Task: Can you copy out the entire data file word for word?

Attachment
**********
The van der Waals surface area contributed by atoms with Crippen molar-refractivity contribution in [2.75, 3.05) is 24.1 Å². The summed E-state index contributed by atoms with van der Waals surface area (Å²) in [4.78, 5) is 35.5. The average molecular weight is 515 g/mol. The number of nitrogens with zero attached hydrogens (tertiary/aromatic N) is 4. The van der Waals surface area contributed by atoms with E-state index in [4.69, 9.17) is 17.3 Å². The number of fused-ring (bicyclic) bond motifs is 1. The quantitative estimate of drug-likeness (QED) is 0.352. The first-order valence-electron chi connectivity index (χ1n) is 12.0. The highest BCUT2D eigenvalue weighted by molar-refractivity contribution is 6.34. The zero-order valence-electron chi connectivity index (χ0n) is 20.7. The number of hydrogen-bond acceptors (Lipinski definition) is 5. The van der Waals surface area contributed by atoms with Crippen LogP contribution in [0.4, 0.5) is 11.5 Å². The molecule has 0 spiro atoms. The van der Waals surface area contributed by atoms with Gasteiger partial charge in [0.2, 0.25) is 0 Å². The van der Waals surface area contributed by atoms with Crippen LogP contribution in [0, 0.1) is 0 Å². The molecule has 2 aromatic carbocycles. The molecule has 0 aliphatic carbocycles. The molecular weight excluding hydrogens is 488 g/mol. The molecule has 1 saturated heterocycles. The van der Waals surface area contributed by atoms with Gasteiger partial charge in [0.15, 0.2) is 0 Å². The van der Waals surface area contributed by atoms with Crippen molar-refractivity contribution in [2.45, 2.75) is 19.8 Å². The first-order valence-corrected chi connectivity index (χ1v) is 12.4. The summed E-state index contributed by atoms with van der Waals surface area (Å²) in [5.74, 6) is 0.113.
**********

The van der Waals surface area contributed by atoms with Crippen molar-refractivity contribution in [2.75, 3.05) is 24.1 Å². The summed E-state index contributed by atoms with van der Waals surface area (Å²) in [4.78, 5) is 35.5. The average molecular weight is 515 g/mol. The number of nitrogens with zero attached hydrogens (tertiary/aromatic N) is 4. The van der Waals surface area contributed by atoms with E-state index in [4.69, 9.17) is 17.3 Å². The number of fused-ring (bicyclic) bond motifs is 1. The quantitative estimate of drug-likeness (QED) is 0.352. The first-order valence-electron chi connectivity index (χ1n) is 12.0. The highest BCUT2D eigenvalue weighted by molar-refractivity contribution is 6.34. The zero-order valence-electron chi connectivity index (χ0n) is 20.7. The number of hydrogen-bond acceptors (Lipinski definition) is 5. The van der Waals surface area contributed by atoms with Crippen LogP contribution in [0.4, 0.5) is 11.5 Å². The molecule has 0 spiro atoms. The van der Waals surface area contributed by atoms with Gasteiger partial charge in [0.2, 0.25) is 0 Å². The van der Waals surface area contributed by atoms with Crippen LogP contribution in [0, 0.1) is 0 Å². The molecule has 2 aromatic carbocycles. The molecule has 0 aliphatic carbocycles. The molecular weight excluding hydrogens is 488 g/mol. The molecule has 1 saturated heterocycles. The van der Waals surface area contributed by atoms with Gasteiger partial charge in [0.15, 0.2) is 0 Å². The van der Waals surface area contributed by atoms with Crippen molar-refractivity contribution in [2.45, 2.75) is 19.8 Å². The first-order valence-corrected chi connectivity index (χ1v) is 12.4. The summed E-state index contributed by atoms with van der Waals surface area (Å²) in [5.74, 6) is 0.113.